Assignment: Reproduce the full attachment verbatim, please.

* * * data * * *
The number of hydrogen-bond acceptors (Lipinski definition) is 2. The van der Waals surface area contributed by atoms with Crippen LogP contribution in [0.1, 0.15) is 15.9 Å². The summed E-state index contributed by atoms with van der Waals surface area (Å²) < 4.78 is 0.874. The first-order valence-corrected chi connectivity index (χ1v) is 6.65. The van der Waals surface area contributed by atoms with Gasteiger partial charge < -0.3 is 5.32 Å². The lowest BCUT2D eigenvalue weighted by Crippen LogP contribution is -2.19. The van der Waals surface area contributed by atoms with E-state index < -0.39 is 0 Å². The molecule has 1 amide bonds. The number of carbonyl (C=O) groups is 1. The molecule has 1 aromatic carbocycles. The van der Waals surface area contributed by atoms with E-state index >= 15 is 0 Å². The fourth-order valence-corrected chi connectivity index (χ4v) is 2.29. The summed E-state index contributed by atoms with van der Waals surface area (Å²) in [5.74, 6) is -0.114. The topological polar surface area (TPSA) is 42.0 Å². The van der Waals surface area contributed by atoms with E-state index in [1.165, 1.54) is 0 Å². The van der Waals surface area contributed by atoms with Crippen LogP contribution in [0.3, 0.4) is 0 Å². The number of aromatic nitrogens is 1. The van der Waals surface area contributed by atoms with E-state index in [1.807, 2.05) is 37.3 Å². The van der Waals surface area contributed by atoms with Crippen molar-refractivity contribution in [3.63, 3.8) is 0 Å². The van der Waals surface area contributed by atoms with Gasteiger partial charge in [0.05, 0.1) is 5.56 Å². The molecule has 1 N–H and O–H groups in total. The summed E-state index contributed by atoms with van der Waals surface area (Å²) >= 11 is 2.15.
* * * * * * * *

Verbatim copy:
The number of hydrogen-bond acceptors (Lipinski definition) is 2. The van der Waals surface area contributed by atoms with Crippen LogP contribution in [0.1, 0.15) is 15.9 Å². The summed E-state index contributed by atoms with van der Waals surface area (Å²) < 4.78 is 0.874. The first-order valence-corrected chi connectivity index (χ1v) is 6.65. The van der Waals surface area contributed by atoms with Gasteiger partial charge < -0.3 is 5.32 Å². The lowest BCUT2D eigenvalue weighted by Crippen LogP contribution is -2.19. The van der Waals surface area contributed by atoms with E-state index < -0.39 is 0 Å². The molecule has 1 amide bonds. The number of carbonyl (C=O) groups is 1. The molecule has 1 aromatic carbocycles. The van der Waals surface area contributed by atoms with E-state index >= 15 is 0 Å². The fourth-order valence-corrected chi connectivity index (χ4v) is 2.29. The summed E-state index contributed by atoms with van der Waals surface area (Å²) in [5.74, 6) is -0.114. The topological polar surface area (TPSA) is 42.0 Å². The van der Waals surface area contributed by atoms with E-state index in [1.165, 1.54) is 0 Å². The van der Waals surface area contributed by atoms with Crippen LogP contribution in [0.3, 0.4) is 0 Å². The number of aromatic nitrogens is 1. The van der Waals surface area contributed by atoms with E-state index in [1.807, 2.05) is 37.3 Å². The van der Waals surface area contributed by atoms with Crippen molar-refractivity contribution in [3.63, 3.8) is 0 Å². The van der Waals surface area contributed by atoms with Gasteiger partial charge in [0.05, 0.1) is 5.56 Å². The molecule has 1 N–H and O–H groups in total. The summed E-state index contributed by atoms with van der Waals surface area (Å²) >= 11 is 2.15.